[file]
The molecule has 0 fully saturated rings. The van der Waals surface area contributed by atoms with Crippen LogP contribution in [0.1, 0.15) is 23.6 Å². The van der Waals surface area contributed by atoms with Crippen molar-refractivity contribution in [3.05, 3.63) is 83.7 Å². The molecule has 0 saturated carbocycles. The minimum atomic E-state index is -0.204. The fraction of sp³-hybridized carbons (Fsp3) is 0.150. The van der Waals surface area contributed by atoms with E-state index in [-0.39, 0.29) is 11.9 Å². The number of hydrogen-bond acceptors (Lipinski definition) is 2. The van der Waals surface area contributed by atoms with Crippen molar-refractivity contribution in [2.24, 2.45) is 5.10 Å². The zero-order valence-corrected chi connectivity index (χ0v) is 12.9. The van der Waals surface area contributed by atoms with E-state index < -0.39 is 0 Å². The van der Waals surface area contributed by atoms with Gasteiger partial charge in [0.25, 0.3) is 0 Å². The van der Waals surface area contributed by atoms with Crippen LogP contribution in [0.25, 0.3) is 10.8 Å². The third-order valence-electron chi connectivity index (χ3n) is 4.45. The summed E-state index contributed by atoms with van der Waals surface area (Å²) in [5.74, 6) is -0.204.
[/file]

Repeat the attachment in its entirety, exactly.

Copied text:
The molecule has 0 fully saturated rings. The van der Waals surface area contributed by atoms with Crippen LogP contribution in [0.1, 0.15) is 23.6 Å². The van der Waals surface area contributed by atoms with Crippen molar-refractivity contribution in [3.05, 3.63) is 83.7 Å². The molecule has 0 saturated carbocycles. The minimum atomic E-state index is -0.204. The fraction of sp³-hybridized carbons (Fsp3) is 0.150. The van der Waals surface area contributed by atoms with E-state index in [-0.39, 0.29) is 11.9 Å². The number of hydrogen-bond acceptors (Lipinski definition) is 2. The van der Waals surface area contributed by atoms with Crippen molar-refractivity contribution in [2.24, 2.45) is 5.10 Å². The zero-order valence-corrected chi connectivity index (χ0v) is 12.9. The van der Waals surface area contributed by atoms with E-state index < -0.39 is 0 Å². The van der Waals surface area contributed by atoms with Gasteiger partial charge in [0.25, 0.3) is 0 Å². The van der Waals surface area contributed by atoms with Crippen LogP contribution in [0.25, 0.3) is 10.8 Å². The third-order valence-electron chi connectivity index (χ3n) is 4.45. The summed E-state index contributed by atoms with van der Waals surface area (Å²) in [5.74, 6) is -0.204.